Smartphones that need daily charging could become a thing of the past, if a recent study is anything to go by.
Published in the journal Nature, the research suggests that the development of lithium-oxygen batteries could finally pave the way for longer-lasting smartphone power. For many, this lack of battery life is one of the key gripes with the technology.
In some ways, battery life is the last major problem to overcome in the smartphone market. Everything from software to handset design has been coming on in leaps and bounds for years, with batteries unable to keep up with the increasing demands on their power – which is why phone batteries these days tend to fade so quickly.
This new technology could solve the problem by revisiting an old idea. Lithium-oxygen batteries have been theorised before, but until now the lithium superoxide was thermodynamically unstable.
According to the new research, this problem has been solved by using a graphene-based cathode to stabilise the crystalline lithium superoxide, and could result in a smartphone battery that lasts five times longer than those currently in use.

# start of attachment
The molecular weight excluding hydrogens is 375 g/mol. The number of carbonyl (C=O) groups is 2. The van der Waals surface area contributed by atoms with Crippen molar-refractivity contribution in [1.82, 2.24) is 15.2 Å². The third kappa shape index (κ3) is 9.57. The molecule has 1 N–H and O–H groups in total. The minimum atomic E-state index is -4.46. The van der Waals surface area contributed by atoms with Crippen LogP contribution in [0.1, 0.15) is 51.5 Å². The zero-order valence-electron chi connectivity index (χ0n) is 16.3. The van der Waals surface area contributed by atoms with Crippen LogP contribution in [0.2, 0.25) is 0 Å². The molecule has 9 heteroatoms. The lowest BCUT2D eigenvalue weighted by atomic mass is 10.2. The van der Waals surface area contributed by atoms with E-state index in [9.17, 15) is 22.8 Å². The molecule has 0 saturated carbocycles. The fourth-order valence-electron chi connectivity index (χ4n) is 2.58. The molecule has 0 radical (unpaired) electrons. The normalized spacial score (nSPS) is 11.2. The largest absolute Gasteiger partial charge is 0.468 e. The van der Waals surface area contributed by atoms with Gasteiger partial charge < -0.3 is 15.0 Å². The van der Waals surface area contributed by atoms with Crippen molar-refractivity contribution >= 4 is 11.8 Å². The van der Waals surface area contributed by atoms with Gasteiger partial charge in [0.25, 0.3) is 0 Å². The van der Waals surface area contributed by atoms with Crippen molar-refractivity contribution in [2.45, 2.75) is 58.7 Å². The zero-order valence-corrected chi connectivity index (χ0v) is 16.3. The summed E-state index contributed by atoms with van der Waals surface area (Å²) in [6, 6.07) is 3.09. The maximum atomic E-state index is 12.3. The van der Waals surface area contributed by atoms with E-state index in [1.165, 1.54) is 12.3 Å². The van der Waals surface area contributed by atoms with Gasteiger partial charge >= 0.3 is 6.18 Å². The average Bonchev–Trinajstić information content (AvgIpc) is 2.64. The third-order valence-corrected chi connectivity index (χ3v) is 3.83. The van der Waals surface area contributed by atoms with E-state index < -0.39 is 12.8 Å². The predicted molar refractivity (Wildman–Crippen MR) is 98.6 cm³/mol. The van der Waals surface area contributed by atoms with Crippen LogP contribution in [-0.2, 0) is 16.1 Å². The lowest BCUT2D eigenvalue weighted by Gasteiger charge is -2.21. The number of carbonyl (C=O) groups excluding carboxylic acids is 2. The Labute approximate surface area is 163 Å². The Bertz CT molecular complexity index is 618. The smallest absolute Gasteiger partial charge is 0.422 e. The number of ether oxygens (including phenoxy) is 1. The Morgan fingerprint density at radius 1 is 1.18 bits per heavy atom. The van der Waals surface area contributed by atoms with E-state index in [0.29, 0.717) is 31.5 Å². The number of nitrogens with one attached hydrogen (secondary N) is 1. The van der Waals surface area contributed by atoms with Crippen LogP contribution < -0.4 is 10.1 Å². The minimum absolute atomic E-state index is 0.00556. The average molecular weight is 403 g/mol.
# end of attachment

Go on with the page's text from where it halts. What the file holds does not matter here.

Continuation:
In an official statement, co-author of the study Larry Curtiss said: “This discovery really opens a pathway for the potential development of a new kind of battery.
“Although a lot more research is needed, the cycle life of the battery is what we were looking for.”
So, even if further research bears fruit, these kinds of batteries won't be used in phones for a while yet.
This is not the only hopeful news of improved battery life to surface recently. Just last month, Japanese site Nikkei revealed that work is underway at Sony to create a phone battery that could last 40 per cent longer than the lithium batteries used in handsets today.
This would be a sulphur battery, which, like the lithium-oxygen battery, hasn't been possible previously due to technical issues. With the sulphur battery, the issue is that with each charge they dissolve electrodes – a problem that Sony seems to have successfully countered with an electrolyte solution.
However, again it seems consumers will have a while to wait before these make their way into handsets – assuming further testing proves them to be successful.